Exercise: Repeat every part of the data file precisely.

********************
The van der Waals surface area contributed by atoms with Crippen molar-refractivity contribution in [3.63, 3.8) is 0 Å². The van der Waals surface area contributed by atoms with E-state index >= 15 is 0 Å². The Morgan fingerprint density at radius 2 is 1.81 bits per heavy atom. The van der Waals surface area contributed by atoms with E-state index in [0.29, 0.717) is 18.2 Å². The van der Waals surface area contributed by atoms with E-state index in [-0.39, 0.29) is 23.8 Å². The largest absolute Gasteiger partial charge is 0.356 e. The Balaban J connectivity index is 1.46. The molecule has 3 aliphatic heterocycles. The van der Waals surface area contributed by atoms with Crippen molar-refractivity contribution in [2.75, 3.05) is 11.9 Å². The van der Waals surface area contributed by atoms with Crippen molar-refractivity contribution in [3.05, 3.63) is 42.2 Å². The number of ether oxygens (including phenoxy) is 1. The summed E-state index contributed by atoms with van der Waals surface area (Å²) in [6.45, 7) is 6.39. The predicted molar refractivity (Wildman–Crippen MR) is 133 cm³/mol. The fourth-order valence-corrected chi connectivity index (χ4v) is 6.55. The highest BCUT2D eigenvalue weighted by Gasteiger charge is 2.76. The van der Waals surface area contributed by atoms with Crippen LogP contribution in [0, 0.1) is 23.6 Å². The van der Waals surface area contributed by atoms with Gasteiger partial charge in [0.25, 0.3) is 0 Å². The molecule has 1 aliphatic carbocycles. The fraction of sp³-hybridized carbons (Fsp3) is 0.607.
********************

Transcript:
The van der Waals surface area contributed by atoms with Crippen molar-refractivity contribution in [3.63, 3.8) is 0 Å². The van der Waals surface area contributed by atoms with E-state index >= 15 is 0 Å². The Morgan fingerprint density at radius 2 is 1.81 bits per heavy atom. The van der Waals surface area contributed by atoms with E-state index in [0.29, 0.717) is 18.2 Å². The van der Waals surface area contributed by atoms with E-state index in [-0.39, 0.29) is 23.8 Å². The largest absolute Gasteiger partial charge is 0.356 e. The Balaban J connectivity index is 1.46. The molecule has 3 aliphatic heterocycles. The van der Waals surface area contributed by atoms with Crippen molar-refractivity contribution in [2.75, 3.05) is 11.9 Å². The van der Waals surface area contributed by atoms with Crippen molar-refractivity contribution in [3.05, 3.63) is 42.2 Å². The number of ether oxygens (including phenoxy) is 1. The summed E-state index contributed by atoms with van der Waals surface area (Å²) in [6.45, 7) is 6.39. The predicted molar refractivity (Wildman–Crippen MR) is 133 cm³/mol. The fourth-order valence-corrected chi connectivity index (χ4v) is 6.55. The highest BCUT2D eigenvalue weighted by Gasteiger charge is 2.76. The van der Waals surface area contributed by atoms with Crippen LogP contribution in [0, 0.1) is 23.6 Å². The van der Waals surface area contributed by atoms with Gasteiger partial charge in [0.25, 0.3) is 0 Å². The molecule has 1 aliphatic carbocycles. The fraction of sp³-hybridized carbons (Fsp3) is 0.607.